Concealed Carry Bill Summary

1997 Chlouber introduces Concealed Carry, but may compromise

Wednesday, January 15, 1997 -- State Senator Ken Chlouber (R-Leadville) introduced his bill to grant concealed carry permits, but already showed public signs he may compromise on key provisions.

The Bill

Senate Bill 96 leaves issuing authority with Sheriffs and Chiefs of Police and establishes reasons for denying the permits. A three year concealed handgun permit will be granted to U.S. citizens who are 21 years of age or older; have completed training (see below); have not been convicted of a felony; have not been adjudicated a juvenile delinquent for felony-type offenses; have no restraining order in place; have no legal history of using drugs or habitually using alcohol (such as two driving under the influence revocations); is not taking medication for one of five major mental illness'; and several other circumstances.

The Good Provisions

First, this bill legalizes a long-assumed right of Coloradans; the practice of carrying in your own vehicle. Current law only allows this if you are "traveling," which the courts have ruled as an overnight stay. Chlouber's bill would make loaded and chambered handguns (chambered rifles and shotguns fall under hunting restrictions) in vehicles legal, a major step forward.

Next, the bill adds no restrictions for the carrying of concealed weapons. In years past, "Safezones" were added, making a permit holder navigate a labyrinth of legal hotspots.

SB96 also currently has no language to allow municipalities to nullify permits within its jurisdiction. The bill does not have a "compelling need" and standardizes applications throughout the state, avoiding forms that require an applicant to list his weapons and their serial numbers, made popular by Arapahoe County Sheriff Pat Sullivan. The permit are not gun specific.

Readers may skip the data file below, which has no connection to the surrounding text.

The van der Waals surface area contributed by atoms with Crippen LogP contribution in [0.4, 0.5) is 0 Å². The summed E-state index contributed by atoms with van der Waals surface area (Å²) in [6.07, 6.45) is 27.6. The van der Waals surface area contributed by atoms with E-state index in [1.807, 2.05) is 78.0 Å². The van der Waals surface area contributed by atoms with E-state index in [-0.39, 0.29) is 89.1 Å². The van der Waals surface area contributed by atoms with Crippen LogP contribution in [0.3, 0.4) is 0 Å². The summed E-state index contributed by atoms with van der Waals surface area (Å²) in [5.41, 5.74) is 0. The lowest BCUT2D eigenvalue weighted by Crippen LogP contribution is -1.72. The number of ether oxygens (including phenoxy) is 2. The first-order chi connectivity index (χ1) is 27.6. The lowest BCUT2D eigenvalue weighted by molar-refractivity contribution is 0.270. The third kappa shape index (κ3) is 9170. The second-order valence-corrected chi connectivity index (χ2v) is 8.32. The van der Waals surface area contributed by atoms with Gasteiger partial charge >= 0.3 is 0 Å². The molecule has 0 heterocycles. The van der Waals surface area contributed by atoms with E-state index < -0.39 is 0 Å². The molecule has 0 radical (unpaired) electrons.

Finally, the training requirements are set low, including "...ANY NRA HANDGUN SAFETY OR TRAINING CLASS..." or any class "...CONDUCTED BY A STATE CERTIFIED OR NRA CERTIFIED FIREARMS INSTRUCTOR."

The Bad News

Senate President Tom Norton again assigned SB96 to the Judiciary Committee, where it will face a hostile crowd. Few expect the bill to emerge from the committee without major changes.

Even worse, Sen. Chlouber is showing signs that he is willing to compromise on the bill. Tuesday's Denver Post said Chlouber is "...willing to compromise to get it passed." It also quotes Sen. Chlouber as saying "I'm trying to get everybody's support, even the anti-gun people."

Tony Lombard of the Denver Police Department said they will demand applicants show a "compelling need" to carry a concealed handgun, and Senate Judiciary Committee Chairman Dottie Wham (R-Denver) will likely follow their wishes. Stay tuned for more action.

New Web Site To better keep you informed, RMGO has a web site. It has up-to-the-minute information on Colorado legislative battles, including concealed carry, posted by RMGO's State Capitol lobbyist. Check us out at http://home.mho.net/RMGO. (RMGO is now at http://www.RMGO.org)